GDPR Hub for Health & Safety Professionals

The new General Data Protection Regulation (GDPR) comes into force May 25th, and the Occupational Health & Safety department will be directly affected. GDPR affects all organizations around the world that process data about EU-based individuals. Here are some helpful resources for OHS professionals.

GDPR Hub for Health & Safety Professionals

The new General Data Protection Regulation (GDPR) comes into force May 25th, and the Occupational Health & Safety department will be directly affected. GDPR affects all organizations around the world that process data about EU-based individuals. Here are some helpful resources for OHS professionals.

What is GDPR?

The new legislation replaces the Data Protection Directive which, given the pace of change over the last 20 years, is widely accepted as no longer fit for purpose in a data driven world. The following sentence within the official documentation issued by the European Union defines what the new legislation is looking to achieve.

“Technology has transformed both the economy and social life, and should further facilitate the free flow of personal data within the Union and the transfer to third countries and international organisations, while ensuring a high level of the protection of personal data.”

Much of what is required under GDPR is data protection best practice. The difference is that now data subjects (people) have more legal rights around knowing what information you hold on them, how you manage it, and how it is deleted (“the right to be forgotten”). Furthermore, GDPR introduces accountability and regulators may now levy noncompliance fines of up to 4% of a company’s global turnover.

GDPR applies to any organization that processes personal information about EU nationals. If your company is headquartered in a non-EU state such as the USA, but captures information about EU citizens (as is the case for most online businesses), you are still subject to GDPR rules.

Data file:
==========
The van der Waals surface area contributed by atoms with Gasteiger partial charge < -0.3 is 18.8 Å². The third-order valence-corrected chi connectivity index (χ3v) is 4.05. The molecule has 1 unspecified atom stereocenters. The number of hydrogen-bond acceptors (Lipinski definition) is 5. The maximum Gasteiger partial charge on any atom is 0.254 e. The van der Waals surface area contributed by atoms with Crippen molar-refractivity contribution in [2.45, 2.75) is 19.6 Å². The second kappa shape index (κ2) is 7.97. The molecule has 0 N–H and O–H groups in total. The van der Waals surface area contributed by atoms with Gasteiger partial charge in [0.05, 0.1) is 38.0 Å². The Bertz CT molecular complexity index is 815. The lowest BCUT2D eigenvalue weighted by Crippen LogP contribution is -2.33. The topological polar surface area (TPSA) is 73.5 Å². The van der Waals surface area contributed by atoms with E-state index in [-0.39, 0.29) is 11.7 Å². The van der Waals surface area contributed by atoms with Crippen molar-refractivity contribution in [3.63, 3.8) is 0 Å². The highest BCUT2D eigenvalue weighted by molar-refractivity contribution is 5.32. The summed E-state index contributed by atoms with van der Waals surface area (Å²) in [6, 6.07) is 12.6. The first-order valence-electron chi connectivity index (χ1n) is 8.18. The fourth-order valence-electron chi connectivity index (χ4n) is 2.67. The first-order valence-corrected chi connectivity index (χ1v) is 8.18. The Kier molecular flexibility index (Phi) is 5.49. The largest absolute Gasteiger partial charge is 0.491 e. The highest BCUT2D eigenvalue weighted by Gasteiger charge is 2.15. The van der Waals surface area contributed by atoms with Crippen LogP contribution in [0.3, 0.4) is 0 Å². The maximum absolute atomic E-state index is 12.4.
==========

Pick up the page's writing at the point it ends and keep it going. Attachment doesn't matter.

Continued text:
5 GDPR Q&As - video

Want a quick overview? Watch our short, 2-minute video with Pro-Sapien Managing Director Murray Ferguson, who answers five important questions from health and safety professionals.

Questions answered:

  • Why is the new GDPR coming in?
  • How will GDPR affect the way OHS professionals work?
  • What about when filling in forms with personal data?
  • Does GDPR change policy around OHS data retention?
  • Will it be difficult for OHS to meet GDPR compliance standards?

How will GDPR affect health and safety?

It should be noted that GDPR does not prohibit the collection of personal data. You can continue to capture information about injuries, illnesses or other incidents, which you are required to by law. However, personal or sensitive data that is collected in the process must be protected and handled appropriately. Hasn't that always been the case? Yes, but GDPR formalizes into law what was previously just best practice.

The OHS data processes personal information such as names; job titles; and contact details; and processes sensitive information such as witness statements and health records. All of this data must be;

  • Justified - why are you collecting it?
  • Categorized by security level - who can see it?
  • Easily extracted from your system - can it be exported in a table format for data subjects to view?